Over the course of six weeks, six one-hour sessions have included presentations, Q&As and watching videos in which male and female players revealed their own experiences with mental health.
The aim of the scheme was to increase the participants’ knowledge of mental health issues, improve resilience and understand the importance of good mental health.
An evaluation of the programme, carried out by Leeds Beckett University’s Carnegie School of Education, observed that all the pupils taking part had benefited from increased awareness and knowledge of the topic.
Report author Professor Jonathan Glazzard said: “Mind Your Head is a great example of the education sector working with the community to improve an issue of vital importance.
“Many people are still reluctant to talk about their mental health, so it’s empowering when footballers talk publically about their issues, such as stress and looking after their own mental health.
“They tend to have experienced their own mental health issues: athletes have a perfectionist trait that provides them with the motivation to succeed, but also has drawbacks in terms of the associated pressures.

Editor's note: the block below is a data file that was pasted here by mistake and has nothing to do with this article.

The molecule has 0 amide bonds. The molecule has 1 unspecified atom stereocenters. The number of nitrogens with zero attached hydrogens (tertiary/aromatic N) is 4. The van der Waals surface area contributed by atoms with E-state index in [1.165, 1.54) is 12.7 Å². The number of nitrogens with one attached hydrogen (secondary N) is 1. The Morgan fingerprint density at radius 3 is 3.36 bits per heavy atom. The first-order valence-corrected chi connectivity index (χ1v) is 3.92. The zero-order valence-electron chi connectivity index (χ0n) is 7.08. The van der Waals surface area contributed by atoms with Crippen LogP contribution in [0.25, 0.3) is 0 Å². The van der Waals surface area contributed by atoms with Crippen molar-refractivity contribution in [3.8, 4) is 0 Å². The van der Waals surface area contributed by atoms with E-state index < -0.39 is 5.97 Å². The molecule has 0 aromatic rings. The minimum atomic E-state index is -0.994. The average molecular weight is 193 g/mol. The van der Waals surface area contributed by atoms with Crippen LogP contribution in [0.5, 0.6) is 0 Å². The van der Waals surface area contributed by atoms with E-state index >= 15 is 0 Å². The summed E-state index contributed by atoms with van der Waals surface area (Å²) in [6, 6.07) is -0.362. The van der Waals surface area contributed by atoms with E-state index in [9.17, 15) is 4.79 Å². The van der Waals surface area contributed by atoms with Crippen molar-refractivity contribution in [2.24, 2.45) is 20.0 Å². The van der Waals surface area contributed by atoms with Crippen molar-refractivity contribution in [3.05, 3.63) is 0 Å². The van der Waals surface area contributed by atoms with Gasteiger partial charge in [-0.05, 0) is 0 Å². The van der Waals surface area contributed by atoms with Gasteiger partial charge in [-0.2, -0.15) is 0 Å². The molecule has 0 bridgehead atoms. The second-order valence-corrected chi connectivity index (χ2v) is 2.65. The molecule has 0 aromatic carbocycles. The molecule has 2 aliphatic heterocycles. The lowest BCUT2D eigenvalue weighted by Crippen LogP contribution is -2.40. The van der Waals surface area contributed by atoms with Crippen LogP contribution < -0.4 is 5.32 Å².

“The work being undertaken in Cambridge has shown significant improvements in mental health literacy among the pupils involved. This sort of initiative, carried out on a national scale, could only help improve knowledge and understanding of mental health among school children.”
Before pupils took part in the programme, tests were carried out to gauge their mental health “literacy” – their knowledge about mental disorders with regard to recognition, management and prevention.
In the initial tests, pupils scored on average 66.7 per cent for mental health literacy. After the project, this rose to 72.4 per cent, a statistically significant increase.